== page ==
NEWADVANCES IN DEVONIAN CARBONATES: OUTCROP ANALOGS, RESERVOIRS AND CHRONOSTRATIGRAPHY
The Devonian stratigraphic record contains a wealth of information that highlights the response of carbonate platforms to both global-scale and local phenomena that drive carbonate architecture and productivity. Signals embedded particularly in the Middle-Upper Devonian carbonate record related to biotic crises and stressed oceanic conditions, long-term accommodation trends, and peak greenhouse to transitional climatic changes are observed in multiple localities around the world and temporally constrained by biostratigraphy, highlighting distinct and impactful global controls. Devonian datasets also stress the importance of local or regional phenomena, such as bolide impacts, the effects of terrestrial input and paleogeography, syn-depositional tectonics, and high-frequency accommodation drivers, which add complexity to the carbonate stratigraphic record when superimposed on global trends. The unique occurrence of well-studied and pristinely preserved reefal carbonate outcrop and subsurface datasets, ranging across the globe from Australia to Canada, allows for a detailed examination of Devonian carbonate systems from a global perspective and the opportunity to develop well-constrained predictive relationships and conceptual models. Advances in the understanding of the Devonian carbonate system is advantageous considering, not only the classic conventional reservoirs such as the pinnacle reefs of the Alberta Basin, but also emerging conventional reservoirs in Eurasia, and many unconventional plays in North America. The papers in this volume provide updated stratigraphic frameworks for classic Devonian datasets using integrated correlation approaches; new or synthesized frameworks for less studied basins, reservoirs, or areas; and discussions on the complex interplay of extrinsic and intrinsic controls that drive carbonate architectures, productivity, and distribution. The 13 papers in this special publication include outcrop and subsurface studies of Middle to Upper Devonian carbonates of western Canada, the Lennard Shelf of the Canning Basin, Western Australia, and the western USA.
STRATIGRAPHIC ARCHITECTURE OF THE FRASNIAN SOUTH JASPER BASIN, NORTH-CENTRAL ALBERTA FRONT RANGES
Published:January 01, 2017
John A.W. Weissenberger, Pak K. Wong, Murray G. Gilhooly, 2017. "STRATIGRAPHIC ARCHITECTURE OF THE FRASNIAN SOUTH JASPER BASIN, NORTH-CENTRAL ALBERTA FRONT RANGES", NEWADVANCES IN DEVONIAN CARBONATES: OUTCROP ANALOGS, RESERVOIRS AND CHRONOSTRATIGRAPHY, Ted E. Playton, Charles Kerans, John A.W. Weissenberger
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The South Jasper Basin was a major locus of carbonate deposition during the Frasnian, and its sedimentary record is extensively exposed in the Alberta Rocky Mountains. This study places many of its classic outcrops into a sequence stratigraphic framework for the first time. New descriptions of 18 outcrop sections, lateral tracing of stratigraphic geometries, and correlation to a regional sequence stratigraphic–biostratigraphic framework form the basis of the interpretations.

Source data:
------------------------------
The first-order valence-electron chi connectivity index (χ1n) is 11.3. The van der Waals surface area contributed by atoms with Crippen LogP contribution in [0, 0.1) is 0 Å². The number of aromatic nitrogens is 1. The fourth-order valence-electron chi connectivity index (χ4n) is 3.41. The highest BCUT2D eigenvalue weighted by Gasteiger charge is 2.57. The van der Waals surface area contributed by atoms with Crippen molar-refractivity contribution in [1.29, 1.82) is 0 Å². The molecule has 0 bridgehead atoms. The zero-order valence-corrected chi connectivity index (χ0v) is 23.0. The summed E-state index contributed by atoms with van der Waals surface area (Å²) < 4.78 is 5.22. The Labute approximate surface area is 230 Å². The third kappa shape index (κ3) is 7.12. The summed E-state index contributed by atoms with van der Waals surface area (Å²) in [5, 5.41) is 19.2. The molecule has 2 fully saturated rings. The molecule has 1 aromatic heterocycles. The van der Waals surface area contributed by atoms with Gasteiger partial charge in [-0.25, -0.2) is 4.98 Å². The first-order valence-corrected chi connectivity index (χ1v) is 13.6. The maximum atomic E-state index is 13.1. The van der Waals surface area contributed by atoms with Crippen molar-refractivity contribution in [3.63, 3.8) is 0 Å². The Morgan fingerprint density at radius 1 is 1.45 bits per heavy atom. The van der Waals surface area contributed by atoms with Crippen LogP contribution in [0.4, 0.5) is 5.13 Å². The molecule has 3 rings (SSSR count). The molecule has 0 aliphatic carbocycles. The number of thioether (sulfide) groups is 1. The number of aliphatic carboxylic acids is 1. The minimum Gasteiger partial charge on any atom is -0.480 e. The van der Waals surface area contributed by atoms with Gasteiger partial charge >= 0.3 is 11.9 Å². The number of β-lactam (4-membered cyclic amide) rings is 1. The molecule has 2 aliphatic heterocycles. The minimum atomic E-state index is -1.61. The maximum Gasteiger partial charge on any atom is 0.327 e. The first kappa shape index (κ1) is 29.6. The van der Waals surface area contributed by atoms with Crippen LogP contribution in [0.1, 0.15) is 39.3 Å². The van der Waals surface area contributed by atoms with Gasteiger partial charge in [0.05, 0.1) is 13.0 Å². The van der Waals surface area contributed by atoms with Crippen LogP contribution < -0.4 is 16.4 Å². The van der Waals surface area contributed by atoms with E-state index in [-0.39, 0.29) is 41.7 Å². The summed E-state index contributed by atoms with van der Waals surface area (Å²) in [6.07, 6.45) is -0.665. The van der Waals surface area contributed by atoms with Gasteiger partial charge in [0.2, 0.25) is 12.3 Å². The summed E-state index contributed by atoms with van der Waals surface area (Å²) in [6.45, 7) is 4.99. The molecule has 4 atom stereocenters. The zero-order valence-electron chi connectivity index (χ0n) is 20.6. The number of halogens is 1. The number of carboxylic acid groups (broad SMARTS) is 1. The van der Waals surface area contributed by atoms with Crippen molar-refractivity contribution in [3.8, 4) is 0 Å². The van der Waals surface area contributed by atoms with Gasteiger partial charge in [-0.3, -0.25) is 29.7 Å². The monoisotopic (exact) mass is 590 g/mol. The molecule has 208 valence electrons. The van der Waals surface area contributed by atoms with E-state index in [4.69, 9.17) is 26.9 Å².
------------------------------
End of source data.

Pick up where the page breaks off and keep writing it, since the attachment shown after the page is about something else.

The sequence stratigraphic evolution of the study area consists of a second-order, transgressive–regressive depositional sequence, composed of eight composite (third-order) depositional sequences and their constituent high-frequency (fourth-order) sequences. One lowest Famennian third-order sequence is briefly described. The composite sequences are correlated from the northwestern margin of the Southesk Cairn carbonate complex at Toma Creek to time-equivalent strata exposed in the Nikanassin Range. Exposures in the Nikanassin Range include a carbonate shelf prograding southeast into the South Jasper Basin.
Stratigraphic architecture of the carbonate platforms was influenced by relative sea-level change within the second-order sequence and timing of basin fill in the Jasper Basin. Extensive euxinic shale deposition occurred in the mid-Frasnian, with its maximum extent coinciding with the second-order Maximum Flooding Surface (MFS), in the Woodbend 2.3 high-frequency sequence. Stratigraphic architecture generally follows the second-order trend, but significant deviations from that trend are observed at both the composite and high-frequency sequence scale. Basinally restricted wedges of shallow-water carbonate occur above third- and fourth-order sequence boundaries during the second-order transgression.
Slowing relative sea-level rise in the second-order highstand was reinforced by third- and fourth-order relative falls to produce complex stratigraphic architecture at the platform margins. Offlapping strata with basinally restricted shelf margin deposits and falling stage geometries are uniquely well exposed in the Nikanassin Range, allowing detailed reconstruction of sea-level fluctuations in the second-order highstand. Restricted marine circulation onto the carbonate platforms and basin filling in the late Frasnian coincided with extensive siliciclastic silt deposition in the study area. Silt was deposited during third- and fourth-order lowstands, bypassed into the basin and was reworked during intermittent inundation of the carbonate platforms.